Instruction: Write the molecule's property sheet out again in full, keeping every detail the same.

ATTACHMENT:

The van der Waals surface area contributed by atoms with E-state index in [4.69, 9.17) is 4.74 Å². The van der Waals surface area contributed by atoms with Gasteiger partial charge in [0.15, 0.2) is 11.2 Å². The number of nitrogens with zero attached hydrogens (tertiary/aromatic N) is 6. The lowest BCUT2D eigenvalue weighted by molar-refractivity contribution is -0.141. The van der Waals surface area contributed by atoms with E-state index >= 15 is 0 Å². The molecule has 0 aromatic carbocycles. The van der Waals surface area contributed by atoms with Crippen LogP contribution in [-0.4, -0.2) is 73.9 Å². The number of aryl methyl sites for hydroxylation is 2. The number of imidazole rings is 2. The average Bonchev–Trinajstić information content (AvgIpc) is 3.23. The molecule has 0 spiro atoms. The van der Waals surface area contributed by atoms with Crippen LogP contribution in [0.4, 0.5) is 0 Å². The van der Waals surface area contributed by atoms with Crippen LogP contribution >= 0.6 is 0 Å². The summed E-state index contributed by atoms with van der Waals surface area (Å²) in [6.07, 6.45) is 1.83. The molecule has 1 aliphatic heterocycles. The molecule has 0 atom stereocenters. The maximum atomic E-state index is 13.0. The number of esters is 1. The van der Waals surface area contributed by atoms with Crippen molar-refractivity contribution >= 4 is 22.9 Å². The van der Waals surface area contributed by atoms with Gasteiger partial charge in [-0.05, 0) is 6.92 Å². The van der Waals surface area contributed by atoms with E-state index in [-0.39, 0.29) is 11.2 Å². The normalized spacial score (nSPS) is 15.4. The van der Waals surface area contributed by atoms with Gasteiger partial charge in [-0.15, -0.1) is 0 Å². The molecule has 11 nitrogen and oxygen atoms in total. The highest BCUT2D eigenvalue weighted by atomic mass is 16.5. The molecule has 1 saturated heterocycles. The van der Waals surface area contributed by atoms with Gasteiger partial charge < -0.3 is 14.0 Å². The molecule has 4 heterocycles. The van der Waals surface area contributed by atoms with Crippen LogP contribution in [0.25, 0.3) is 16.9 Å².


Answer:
The van der Waals surface area contributed by atoms with E-state index in [4.69, 9.17) is 4.74 Å². The van der Waals surface area contributed by atoms with Gasteiger partial charge in [0.15, 0.2) is 11.2 Å². The number of nitrogens with zero attached hydrogens (tertiary/aromatic N) is 6. The lowest BCUT2D eigenvalue weighted by molar-refractivity contribution is -0.141. The van der Waals surface area contributed by atoms with E-state index >= 15 is 0 Å². The molecule has 0 aromatic carbocycles. The van der Waals surface area contributed by atoms with Crippen LogP contribution in [-0.4, -0.2) is 73.9 Å². The number of aryl methyl sites for hydroxylation is 2. The number of imidazole rings is 2. The average Bonchev–Trinajstić information content (AvgIpc) is 3.23. The molecule has 0 spiro atoms. The van der Waals surface area contributed by atoms with Crippen LogP contribution in [0.4, 0.5) is 0 Å². The van der Waals surface area contributed by atoms with Crippen LogP contribution >= 0.6 is 0 Å². The summed E-state index contributed by atoms with van der Waals surface area (Å²) in [6.07, 6.45) is 1.83. The molecule has 1 aliphatic heterocycles. The molecule has 0 atom stereocenters. The maximum atomic E-state index is 13.0. The number of esters is 1. The van der Waals surface area contributed by atoms with Crippen molar-refractivity contribution >= 4 is 22.9 Å². The van der Waals surface area contributed by atoms with Gasteiger partial charge in [-0.05, 0) is 6.92 Å². The van der Waals surface area contributed by atoms with E-state index in [-0.39, 0.29) is 11.2 Å². The normalized spacial score (nSPS) is 15.4. The van der Waals surface area contributed by atoms with Gasteiger partial charge in [-0.15, -0.1) is 0 Å². The molecule has 11 nitrogen and oxygen atoms in total. The highest BCUT2D eigenvalue weighted by atomic mass is 16.5. The molecule has 1 saturated heterocycles. The van der Waals surface area contributed by atoms with Gasteiger partial charge < -0.3 is 14.0 Å². The molecule has 4 heterocycles. The van der Waals surface area contributed by atoms with Crippen LogP contribution in [0.25, 0.3) is 16.9 Å².